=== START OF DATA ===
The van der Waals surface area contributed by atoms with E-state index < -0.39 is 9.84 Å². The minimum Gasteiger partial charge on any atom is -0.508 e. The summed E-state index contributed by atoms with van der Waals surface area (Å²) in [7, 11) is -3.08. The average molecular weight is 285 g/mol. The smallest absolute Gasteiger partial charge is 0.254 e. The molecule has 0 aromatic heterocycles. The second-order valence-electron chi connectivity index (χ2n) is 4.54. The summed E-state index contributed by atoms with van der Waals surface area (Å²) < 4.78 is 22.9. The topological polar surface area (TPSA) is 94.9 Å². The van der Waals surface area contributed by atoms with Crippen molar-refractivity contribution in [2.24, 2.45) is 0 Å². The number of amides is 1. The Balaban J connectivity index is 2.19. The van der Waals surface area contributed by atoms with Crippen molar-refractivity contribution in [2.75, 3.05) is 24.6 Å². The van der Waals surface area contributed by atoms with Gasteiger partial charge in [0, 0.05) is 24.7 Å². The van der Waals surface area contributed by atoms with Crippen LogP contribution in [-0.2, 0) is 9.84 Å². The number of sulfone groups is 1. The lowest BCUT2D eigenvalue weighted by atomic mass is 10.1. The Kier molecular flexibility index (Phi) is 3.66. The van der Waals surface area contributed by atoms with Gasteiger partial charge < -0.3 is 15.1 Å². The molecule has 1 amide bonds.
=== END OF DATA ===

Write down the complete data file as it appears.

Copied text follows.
The van der Waals surface area contributed by atoms with E-state index < -0.39 is 9.84 Å². The minimum Gasteiger partial charge on any atom is -0.508 e. The summed E-state index contributed by atoms with van der Waals surface area (Å²) in [7, 11) is -3.08. The average molecular weight is 285 g/mol. The smallest absolute Gasteiger partial charge is 0.254 e. The molecule has 0 aromatic heterocycles. The second-order valence-electron chi connectivity index (χ2n) is 4.54. The summed E-state index contributed by atoms with van der Waals surface area (Å²) < 4.78 is 22.9. The topological polar surface area (TPSA) is 94.9 Å². The van der Waals surface area contributed by atoms with Crippen molar-refractivity contribution in [2.24, 2.45) is 0 Å². The number of amides is 1. The Balaban J connectivity index is 2.19. The van der Waals surface area contributed by atoms with Crippen molar-refractivity contribution in [2.75, 3.05) is 24.6 Å². The van der Waals surface area contributed by atoms with Gasteiger partial charge in [0, 0.05) is 24.7 Å². The van der Waals surface area contributed by atoms with Crippen LogP contribution in [-0.2, 0) is 9.84 Å². The number of sulfone groups is 1. The lowest BCUT2D eigenvalue weighted by atomic mass is 10.1. The Kier molecular flexibility index (Phi) is 3.66. The van der Waals surface area contributed by atoms with Gasteiger partial charge < -0.3 is 15.1 Å². The molecule has 1 amide bonds.